listen14. Ave Maria 2:36$0.99  Buy MP3 
listen15. A Simple Song 3:59$0.99  Buy MP3 
listen16. Ave Maria 4:31$0.99  Buy MP3 
listen17. Beautiful dreamer 3:00$0.99  Buy MP3 
listen18. Shenandoah 4:30$0.99  Buy MP3 
listen19. Plaisir d`amour 3:50$0.99  Buy MP3 

Product Details

  • Composer: Alec Wilder, John Harold Kander, Gabriel Faure, Franz Schubert, Johann Sebastian Bach, et al.
  • Audio CD (August 5, 2003)
  • Number of Discs: 1
  • Label: EMI Classics
  • ASIN: B0000AC8MR
  • Average Customer Review: 4.3 out of 5 stars  See all reviews (11 customer reviews)
  • Amazon Best Sellers Rank: #275,477 in Music (See Top 100 in Music)

Customer Reviews

4.3 out of 5 stars
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Most Helpful Customer Reviews

6 of 6 people found the following review helpful By Grady Harp HALL OF FAMETOP 100 REVIEWERVINE VOICE on April 3, 2004
Format: Audio CD
A QUIET THING: Songs for Voice and Guitar is a unique, idiosyncratic, irresistible collection of songs that span from contemporary melodies from Broadway to English lute songs to versions of Ave Maria (Bach/Gounod and Schubert) to American folksongs. And as if this variety of communication weren't enough, these songs are performed by countertenor par excellence David Daniels and the subtle and sensitive guitarist Craig Ogden. Both performers are intensely musical, intuitive interpreters of poetry and melody line and offer popular ballads from the stage of today with as much sincerity as bel canto songs of Bellini and the other-worldly Dowland and Purcell. For those unfamiliar with the countertenor oeuvre then this is a beautiful introduction to that vocal quality. David Daniels is internationally celebrated for his resurrecting the original countertenor roles in Handel operas and his voice has more power on the opera stage in this unfamiliar vocal range than those many regular tenors. Not being a fan of crossover recordings (big opera stars singing Broadway show tunes) I admittedly approached this album with reservation. But listening to these two men changes all that. Here in this aptly titled collection Daniels proves that his soft and quiet range is just as admirable as his 'big role arias'. The collaboration between Daniels and Ogden is clear and pitch perfect and the result is a recital - no, salon - of intimately communicated moments. An album to treasure.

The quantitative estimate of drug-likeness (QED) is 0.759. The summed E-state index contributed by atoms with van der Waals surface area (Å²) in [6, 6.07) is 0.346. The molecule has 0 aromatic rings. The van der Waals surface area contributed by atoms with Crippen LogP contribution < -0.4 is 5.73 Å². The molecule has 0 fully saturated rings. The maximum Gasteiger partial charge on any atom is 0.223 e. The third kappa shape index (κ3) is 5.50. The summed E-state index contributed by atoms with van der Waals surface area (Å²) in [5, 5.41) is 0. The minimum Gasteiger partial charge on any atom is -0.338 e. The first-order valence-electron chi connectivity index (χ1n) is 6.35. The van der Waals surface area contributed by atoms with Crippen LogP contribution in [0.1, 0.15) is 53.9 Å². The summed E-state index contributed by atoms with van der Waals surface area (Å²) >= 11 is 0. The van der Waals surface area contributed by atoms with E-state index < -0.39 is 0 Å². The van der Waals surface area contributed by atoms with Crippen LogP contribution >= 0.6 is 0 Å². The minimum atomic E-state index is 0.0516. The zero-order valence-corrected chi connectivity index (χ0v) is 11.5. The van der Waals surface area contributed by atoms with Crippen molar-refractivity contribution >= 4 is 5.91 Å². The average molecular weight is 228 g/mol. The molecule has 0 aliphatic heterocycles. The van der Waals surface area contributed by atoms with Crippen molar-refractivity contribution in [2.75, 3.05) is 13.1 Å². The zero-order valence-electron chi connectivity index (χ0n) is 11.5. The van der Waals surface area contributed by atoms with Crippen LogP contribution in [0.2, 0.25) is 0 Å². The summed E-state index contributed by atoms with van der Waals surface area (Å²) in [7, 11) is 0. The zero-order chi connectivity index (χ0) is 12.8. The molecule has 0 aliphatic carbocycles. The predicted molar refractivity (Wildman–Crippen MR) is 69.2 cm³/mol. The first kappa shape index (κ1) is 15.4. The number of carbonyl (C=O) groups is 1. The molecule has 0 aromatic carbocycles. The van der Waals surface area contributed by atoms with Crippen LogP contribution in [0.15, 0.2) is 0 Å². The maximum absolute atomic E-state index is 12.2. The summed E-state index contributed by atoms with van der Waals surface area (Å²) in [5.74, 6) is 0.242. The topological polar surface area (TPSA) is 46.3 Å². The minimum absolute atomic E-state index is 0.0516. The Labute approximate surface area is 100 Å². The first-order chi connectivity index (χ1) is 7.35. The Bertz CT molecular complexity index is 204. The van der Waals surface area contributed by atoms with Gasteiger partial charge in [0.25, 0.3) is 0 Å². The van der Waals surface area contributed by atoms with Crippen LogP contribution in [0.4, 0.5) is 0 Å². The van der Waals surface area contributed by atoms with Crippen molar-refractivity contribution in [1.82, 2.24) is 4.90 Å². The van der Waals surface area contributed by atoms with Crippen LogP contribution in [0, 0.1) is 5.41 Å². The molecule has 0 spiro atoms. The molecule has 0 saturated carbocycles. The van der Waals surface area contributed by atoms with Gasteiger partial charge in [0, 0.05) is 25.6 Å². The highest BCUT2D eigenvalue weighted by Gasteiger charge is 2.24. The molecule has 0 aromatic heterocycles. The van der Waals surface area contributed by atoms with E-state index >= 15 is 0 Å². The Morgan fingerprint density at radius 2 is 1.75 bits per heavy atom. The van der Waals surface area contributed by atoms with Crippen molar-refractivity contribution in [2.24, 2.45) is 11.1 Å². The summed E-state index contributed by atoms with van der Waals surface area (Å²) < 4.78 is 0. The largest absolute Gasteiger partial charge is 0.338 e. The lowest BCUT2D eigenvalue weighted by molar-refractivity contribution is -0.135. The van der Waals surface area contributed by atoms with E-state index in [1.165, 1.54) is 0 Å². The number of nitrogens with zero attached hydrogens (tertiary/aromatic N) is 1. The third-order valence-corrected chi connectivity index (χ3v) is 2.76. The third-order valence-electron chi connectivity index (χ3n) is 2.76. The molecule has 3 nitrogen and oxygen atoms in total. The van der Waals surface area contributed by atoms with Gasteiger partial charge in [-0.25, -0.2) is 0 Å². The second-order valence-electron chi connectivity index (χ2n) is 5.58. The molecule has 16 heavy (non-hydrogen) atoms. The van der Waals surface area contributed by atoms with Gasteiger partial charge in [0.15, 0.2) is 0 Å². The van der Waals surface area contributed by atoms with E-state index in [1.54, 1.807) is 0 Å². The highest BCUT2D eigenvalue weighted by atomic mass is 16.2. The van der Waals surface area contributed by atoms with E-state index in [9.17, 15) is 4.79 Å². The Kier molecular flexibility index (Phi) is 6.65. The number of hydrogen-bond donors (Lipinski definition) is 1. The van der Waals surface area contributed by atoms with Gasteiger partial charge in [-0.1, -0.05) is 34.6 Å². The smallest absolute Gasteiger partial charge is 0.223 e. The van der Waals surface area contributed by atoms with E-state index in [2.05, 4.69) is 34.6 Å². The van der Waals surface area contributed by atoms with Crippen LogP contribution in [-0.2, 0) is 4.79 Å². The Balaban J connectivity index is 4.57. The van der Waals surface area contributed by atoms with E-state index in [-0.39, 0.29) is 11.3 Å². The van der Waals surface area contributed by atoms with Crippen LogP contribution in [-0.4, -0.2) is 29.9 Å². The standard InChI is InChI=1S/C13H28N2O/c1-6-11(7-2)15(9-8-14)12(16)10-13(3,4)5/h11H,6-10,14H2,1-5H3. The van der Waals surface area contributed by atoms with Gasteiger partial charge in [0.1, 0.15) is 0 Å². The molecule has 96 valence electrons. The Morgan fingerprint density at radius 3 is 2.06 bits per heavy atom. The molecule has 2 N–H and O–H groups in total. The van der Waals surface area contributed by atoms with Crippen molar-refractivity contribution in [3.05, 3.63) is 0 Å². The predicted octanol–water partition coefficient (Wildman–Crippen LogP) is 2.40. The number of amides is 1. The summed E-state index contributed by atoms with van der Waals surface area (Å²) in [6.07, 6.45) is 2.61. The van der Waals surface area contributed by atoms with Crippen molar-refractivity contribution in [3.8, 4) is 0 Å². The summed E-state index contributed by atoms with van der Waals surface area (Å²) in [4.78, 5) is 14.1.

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9 of 11 people found the following review helpful By Lisa Simeone on August 29, 2003
Format: Audio CD
I know, I know--you can't stand the countertenor voice, it's "weird," "creepy," "unnerving." I can't promise to change anyone's mind; this voice is an acquired taste. But oh, the glories if you acquire it!

Daniels's tone, shadings, and breath control are pure beauty. The Renaissance songs, such as Dowland's "Come Again Sweet Love," we expect to be great, because Dowland wrote with this voice in mind. But even in the contemporary songs such as "A Quiet Thing," Daniels is a revelation. And in what has become his signature song, "Blackberry Winter," he is heartbreaking; the colors of his voice, the emotion, especially in the repeat of the line, "And I get so lonely," make one cry.

Listen to this CD to understand why the countertenor voice has been so revered and exalted for hundreds of years. Not since the days of Russell Oberlin have I encountered such a moving, almost unbearably beautiful recording.